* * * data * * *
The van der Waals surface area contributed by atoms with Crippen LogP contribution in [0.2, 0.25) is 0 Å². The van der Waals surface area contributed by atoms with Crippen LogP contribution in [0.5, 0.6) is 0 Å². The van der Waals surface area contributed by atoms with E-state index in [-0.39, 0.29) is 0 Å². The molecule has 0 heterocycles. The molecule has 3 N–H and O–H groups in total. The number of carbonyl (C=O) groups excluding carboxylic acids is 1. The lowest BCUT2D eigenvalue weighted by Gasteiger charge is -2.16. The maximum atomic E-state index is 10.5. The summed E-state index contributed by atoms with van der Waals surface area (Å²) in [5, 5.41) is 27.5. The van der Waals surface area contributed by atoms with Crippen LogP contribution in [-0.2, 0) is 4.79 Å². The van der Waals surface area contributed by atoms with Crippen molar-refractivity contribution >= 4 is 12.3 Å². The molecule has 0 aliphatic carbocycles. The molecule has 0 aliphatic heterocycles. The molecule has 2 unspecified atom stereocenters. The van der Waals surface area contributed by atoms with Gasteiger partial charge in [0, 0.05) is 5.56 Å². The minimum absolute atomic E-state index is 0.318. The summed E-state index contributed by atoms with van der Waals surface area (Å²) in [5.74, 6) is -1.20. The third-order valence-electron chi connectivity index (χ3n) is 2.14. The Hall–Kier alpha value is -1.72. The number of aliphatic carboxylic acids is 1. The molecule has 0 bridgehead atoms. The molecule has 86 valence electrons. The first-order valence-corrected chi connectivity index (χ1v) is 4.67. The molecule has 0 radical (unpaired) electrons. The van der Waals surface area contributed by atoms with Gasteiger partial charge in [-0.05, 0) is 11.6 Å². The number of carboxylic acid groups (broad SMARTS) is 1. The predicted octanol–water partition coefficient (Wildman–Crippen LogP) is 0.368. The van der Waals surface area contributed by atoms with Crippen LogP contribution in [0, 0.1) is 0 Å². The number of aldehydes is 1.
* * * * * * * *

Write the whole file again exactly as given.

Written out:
The van der Waals surface area contributed by atoms with Crippen LogP contribution in [0.2, 0.25) is 0 Å². The van der Waals surface area contributed by atoms with Crippen LogP contribution in [0.5, 0.6) is 0 Å². The van der Waals surface area contributed by atoms with E-state index in [-0.39, 0.29) is 0 Å². The molecule has 0 heterocycles. The molecule has 3 N–H and O–H groups in total. The number of carbonyl (C=O) groups excluding carboxylic acids is 1. The lowest BCUT2D eigenvalue weighted by Gasteiger charge is -2.16. The maximum atomic E-state index is 10.5. The summed E-state index contributed by atoms with van der Waals surface area (Å²) in [5, 5.41) is 27.5. The van der Waals surface area contributed by atoms with Crippen LogP contribution in [-0.2, 0) is 4.79 Å². The van der Waals surface area contributed by atoms with Crippen molar-refractivity contribution >= 4 is 12.3 Å². The molecule has 0 aliphatic carbocycles. The molecule has 0 aliphatic heterocycles. The molecule has 2 unspecified atom stereocenters. The van der Waals surface area contributed by atoms with Gasteiger partial charge in [0, 0.05) is 5.56 Å². The minimum absolute atomic E-state index is 0.318. The summed E-state index contributed by atoms with van der Waals surface area (Å²) in [5.74, 6) is -1.20. The third-order valence-electron chi connectivity index (χ3n) is 2.14. The Hall–Kier alpha value is -1.72. The number of aliphatic carboxylic acids is 1. The molecule has 0 bridgehead atoms. The molecule has 86 valence electrons. The first-order valence-corrected chi connectivity index (χ1v) is 4.67. The molecule has 0 radical (unpaired) electrons. The van der Waals surface area contributed by atoms with Gasteiger partial charge in [-0.05, 0) is 11.6 Å². The number of carboxylic acid groups (broad SMARTS) is 1. The predicted octanol–water partition coefficient (Wildman–Crippen LogP) is 0.368. The van der Waals surface area contributed by atoms with Crippen LogP contribution in [0, 0.1) is 0 Å². The number of aldehydes is 1.